Symptoms that never occur with chronic obstructive pulmonary disease (copd):
    rectal bleeding
    Primary care doctor
  9. 9.Obstructive Sleep Apnea

    Sleep apnea is a disorder in which the upper airway is obstructed during sleep, which causes poor sleep quality and frequent awakening.

    Sleep apnea is a lifelong condition but symptoms can be well managed with treatment.

    Top Symptoms:
    fatigue, irritability, daytime sleepiness, trouble sleeping, sore throat
    Symptoms that always occur with obstructive sleep apnea:
    snoring or apneas
    Primary care doctor

Fatigue Treatments and Relief

To avoid fatigue, sleep experts recommend:

  • Sleeping and waking on a regular schedule [5]
  • Eat a very balanced diet rich in plants antioxidants, energy-yielding phytonutrients, and amino acids — a balanced diet will help address any nutritional deficiencies that might be causing fatigue
  • Avoiding caffeine, especially in the afternoon (it will only disrupt sleep quality, even if you are sleeping long periods of time)
  • Avoiding alcohol and sleeping pills (these stimulants/drugs ruin sleep quality)
  • Avoiding all blue light-emitting devices during the two to three hours before going to bed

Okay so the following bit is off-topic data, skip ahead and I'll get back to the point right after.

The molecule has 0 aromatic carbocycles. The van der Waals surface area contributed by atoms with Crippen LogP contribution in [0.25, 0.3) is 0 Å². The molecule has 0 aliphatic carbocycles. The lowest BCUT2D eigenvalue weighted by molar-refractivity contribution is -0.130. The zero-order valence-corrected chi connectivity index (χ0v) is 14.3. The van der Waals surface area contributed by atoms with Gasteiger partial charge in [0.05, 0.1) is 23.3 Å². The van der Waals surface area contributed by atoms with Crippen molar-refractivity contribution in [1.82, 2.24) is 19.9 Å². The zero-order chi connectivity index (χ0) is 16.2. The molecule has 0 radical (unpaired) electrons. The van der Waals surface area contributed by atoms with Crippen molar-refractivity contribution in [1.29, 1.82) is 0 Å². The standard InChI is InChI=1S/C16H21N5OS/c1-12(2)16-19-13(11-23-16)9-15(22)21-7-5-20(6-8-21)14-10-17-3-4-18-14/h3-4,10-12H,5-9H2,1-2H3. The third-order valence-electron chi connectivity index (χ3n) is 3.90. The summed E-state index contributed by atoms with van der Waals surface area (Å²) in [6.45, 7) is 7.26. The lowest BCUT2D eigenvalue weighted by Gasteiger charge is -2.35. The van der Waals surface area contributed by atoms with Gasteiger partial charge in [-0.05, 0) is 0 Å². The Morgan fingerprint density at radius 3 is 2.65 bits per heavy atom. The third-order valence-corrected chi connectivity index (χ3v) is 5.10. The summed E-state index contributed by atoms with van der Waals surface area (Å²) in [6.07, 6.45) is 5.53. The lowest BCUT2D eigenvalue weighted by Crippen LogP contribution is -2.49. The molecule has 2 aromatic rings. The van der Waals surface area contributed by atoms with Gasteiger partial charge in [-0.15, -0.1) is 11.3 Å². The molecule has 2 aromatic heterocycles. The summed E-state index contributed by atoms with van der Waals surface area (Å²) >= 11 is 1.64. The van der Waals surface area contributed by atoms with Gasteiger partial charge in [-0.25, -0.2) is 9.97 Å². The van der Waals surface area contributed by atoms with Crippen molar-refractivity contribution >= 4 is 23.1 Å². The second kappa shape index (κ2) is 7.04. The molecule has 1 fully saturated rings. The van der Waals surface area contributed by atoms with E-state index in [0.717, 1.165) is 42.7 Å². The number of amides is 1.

• Use blackout curtains to eliminate all light that might filter through windows, waking you up and inhibiting sleep quality
  • Avoiding long afternoon or evening naps
  • Exercising in the morning or afternoon, but not in the evening
  • Getting sun exposure in the mornings. Early morning sun exposure tells your body it's daytime and helps your circadian rhythms "set" so your body will better recognize nighttime as well!
  • Avoiding eating too close to bedtime (within two hours)
  • Sleeping in a cool room

You should seek immediate medical care if you have fatigue and:

  • Symptoms of depression
  • Fever
  • There is no improvement despite adequate sleep
  • Think you might have been bitten by a tick

FAQs About Fatigue

Here are some frequently asked questions about fatigue.

Why am I so tired?

Fatigue can be caused by many things. Major causes may include psychological disorders (e.g. depression, anxiety, malnutrition), drugs (e.g. antidepressants, drug abuse, withdrawal, addiction), endocrine-metabolic disorders (e.g. hypothyroidism, diabetes), cancers, infections, cardiopulmonary diseases (e.g. chronic heart failure, COPD), rheumatoid disease, and disturbed sleep.

What are the symptoms of fatigue?

Fatigue can be manifested as difficulty or inability initiating activity (feeling generally weak); reduced capacity maintaining activity (tiring easily); and difficulty with concentration, memory, and emotional stability (mental fatigue). Tiredness, lack of energy, and excessive sleepiness are frequently used to describe fatigue.

Why am I sleeping so much?